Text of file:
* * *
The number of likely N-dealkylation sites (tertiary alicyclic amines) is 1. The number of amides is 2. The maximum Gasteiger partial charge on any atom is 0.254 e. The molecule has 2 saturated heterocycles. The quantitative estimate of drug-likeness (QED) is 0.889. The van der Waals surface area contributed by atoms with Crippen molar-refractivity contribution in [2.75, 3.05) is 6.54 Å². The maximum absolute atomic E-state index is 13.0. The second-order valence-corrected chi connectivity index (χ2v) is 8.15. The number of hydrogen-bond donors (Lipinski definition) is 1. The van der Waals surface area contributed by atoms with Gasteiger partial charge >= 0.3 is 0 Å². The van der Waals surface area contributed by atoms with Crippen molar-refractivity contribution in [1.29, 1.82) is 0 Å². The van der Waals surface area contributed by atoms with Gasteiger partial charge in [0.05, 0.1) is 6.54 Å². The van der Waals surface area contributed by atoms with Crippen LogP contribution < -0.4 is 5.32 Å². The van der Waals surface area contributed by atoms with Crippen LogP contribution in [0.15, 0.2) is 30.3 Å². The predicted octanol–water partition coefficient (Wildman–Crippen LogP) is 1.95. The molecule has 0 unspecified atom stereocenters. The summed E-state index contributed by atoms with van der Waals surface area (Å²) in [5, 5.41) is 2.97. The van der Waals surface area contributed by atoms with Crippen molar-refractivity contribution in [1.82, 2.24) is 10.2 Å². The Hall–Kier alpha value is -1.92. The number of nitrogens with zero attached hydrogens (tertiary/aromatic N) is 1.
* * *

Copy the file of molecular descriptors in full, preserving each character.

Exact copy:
The number of likely N-dealkylation sites (tertiary alicyclic amines) is 1. The number of amides is 2. The maximum Gasteiger partial charge on any atom is 0.254 e. The molecule has 2 saturated heterocycles. The quantitative estimate of drug-likeness (QED) is 0.889. The van der Waals surface area contributed by atoms with Crippen molar-refractivity contribution in [2.75, 3.05) is 6.54 Å². The maximum absolute atomic E-state index is 13.0. The second-order valence-corrected chi connectivity index (χ2v) is 8.15. The number of hydrogen-bond donors (Lipinski definition) is 1. The van der Waals surface area contributed by atoms with Gasteiger partial charge >= 0.3 is 0 Å². The van der Waals surface area contributed by atoms with Crippen molar-refractivity contribution in [1.29, 1.82) is 0 Å². The van der Waals surface area contributed by atoms with Gasteiger partial charge in [0.05, 0.1) is 6.54 Å². The van der Waals surface area contributed by atoms with Crippen LogP contribution < -0.4 is 5.32 Å². The van der Waals surface area contributed by atoms with Crippen LogP contribution in [0.15, 0.2) is 30.3 Å². The predicted octanol–water partition coefficient (Wildman–Crippen LogP) is 1.95. The molecule has 0 unspecified atom stereocenters. The summed E-state index contributed by atoms with van der Waals surface area (Å²) in [5, 5.41) is 2.97. The van der Waals surface area contributed by atoms with Crippen molar-refractivity contribution in [1.82, 2.24) is 10.2 Å². The Hall–Kier alpha value is -1.92. The number of nitrogens with zero attached hydrogens (tertiary/aromatic N) is 1.